That season didn't hold a great deal of joy or merriment, the warmest moments involved a Salvation Army Band and tea laid on in a bleak church hall by people of goodwill who gave up a Sunday afternoon to feed us waifs and strays, simply because they could and they cared. it was their kindness shown through coffee and sandwich that started me on the road to redemption, such a simple offering saved a little lost soul at no great cost to the givers.
Last week amongst the Christmas shoppers laden with bags, standing next to a busker blasting out Jingle Bell Rock was an older lady selling The Big Issue. she had the wary, weary look that i wore all those years ago. I found myself wondering about her story and the road that brought her to this little market town relying on the generosity of strangers for a meal and bed that freezing night. what cruelties and inhumanities had she experienced to bring her so low at an age where most were looking towards a gentle retirement in the company of loved ones, and i remembered the past.... as i often remember.... and i bought her magazine.... and felt impotent.... as i often feel impotent in the face of great need.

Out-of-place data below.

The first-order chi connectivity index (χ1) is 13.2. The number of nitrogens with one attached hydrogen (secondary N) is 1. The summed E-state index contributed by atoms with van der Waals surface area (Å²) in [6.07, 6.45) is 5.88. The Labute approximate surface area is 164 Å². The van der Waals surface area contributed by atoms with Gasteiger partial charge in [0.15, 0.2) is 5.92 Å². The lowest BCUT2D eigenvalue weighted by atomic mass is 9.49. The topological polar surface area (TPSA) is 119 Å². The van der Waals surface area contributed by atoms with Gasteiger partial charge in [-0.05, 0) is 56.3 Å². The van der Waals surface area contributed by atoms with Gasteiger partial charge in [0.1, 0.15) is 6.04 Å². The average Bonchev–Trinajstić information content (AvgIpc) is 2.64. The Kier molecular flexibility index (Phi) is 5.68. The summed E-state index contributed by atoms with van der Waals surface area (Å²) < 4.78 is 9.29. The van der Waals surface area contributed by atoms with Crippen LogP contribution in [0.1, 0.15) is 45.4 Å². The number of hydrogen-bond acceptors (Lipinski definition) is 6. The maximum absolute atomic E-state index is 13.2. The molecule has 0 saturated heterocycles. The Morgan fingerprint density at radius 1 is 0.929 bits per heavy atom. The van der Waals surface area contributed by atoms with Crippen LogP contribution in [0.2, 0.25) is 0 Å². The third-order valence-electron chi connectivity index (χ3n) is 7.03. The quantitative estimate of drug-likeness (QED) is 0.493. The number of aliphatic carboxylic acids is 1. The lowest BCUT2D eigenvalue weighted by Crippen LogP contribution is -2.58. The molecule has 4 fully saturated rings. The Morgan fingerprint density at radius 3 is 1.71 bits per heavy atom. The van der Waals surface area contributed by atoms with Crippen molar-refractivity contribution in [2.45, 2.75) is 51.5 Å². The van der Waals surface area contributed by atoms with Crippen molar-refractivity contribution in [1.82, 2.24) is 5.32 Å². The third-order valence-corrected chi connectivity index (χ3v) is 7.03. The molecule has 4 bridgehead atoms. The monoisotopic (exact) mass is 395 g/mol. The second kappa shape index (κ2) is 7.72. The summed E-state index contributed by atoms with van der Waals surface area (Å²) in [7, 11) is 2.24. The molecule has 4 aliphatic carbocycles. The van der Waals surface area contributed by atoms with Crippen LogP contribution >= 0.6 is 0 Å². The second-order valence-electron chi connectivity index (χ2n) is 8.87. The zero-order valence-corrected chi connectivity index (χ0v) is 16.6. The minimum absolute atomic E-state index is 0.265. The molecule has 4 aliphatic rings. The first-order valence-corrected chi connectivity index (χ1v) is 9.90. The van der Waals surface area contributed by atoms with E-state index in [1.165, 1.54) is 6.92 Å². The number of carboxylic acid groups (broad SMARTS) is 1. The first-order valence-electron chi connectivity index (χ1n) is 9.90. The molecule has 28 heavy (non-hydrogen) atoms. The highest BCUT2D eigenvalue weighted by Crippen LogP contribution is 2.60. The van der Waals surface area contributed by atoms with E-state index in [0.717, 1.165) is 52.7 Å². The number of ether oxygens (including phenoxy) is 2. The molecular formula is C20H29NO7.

Some believe it's the responsibility of government to provide for the vulnerable, and they are right but our government doesn't care, its policies show that, from the reducing of disability support to billions of pounds worth of cuts to the public services that help the weakest and poorest. some believe that charities should fill the gap, and they try but many charities rely on government grants and they are being relentlessly cut. some assume homelessness could never happen to them or anyone they love and in their shortsightedness fail to recognise that the hungry soul in front of them could be any one of us given certain circumstances. some simply lack imagination or compassion, their hardness of heart an indictment of first world selfishness, we have become a society that is rich in matter but poor where it really matters, we have forgotten that a society is judged on how it treats it's weakest members.
So this Christmas if you see a dirty bundle huddled in the cold try giving it a name, call him or her john or jeni, because once it was us and it's only because some strangers with a conscience saw us as fellow human beings and took the time to care that we aren't still there or, more likely, found cold and stiff one snowy morning.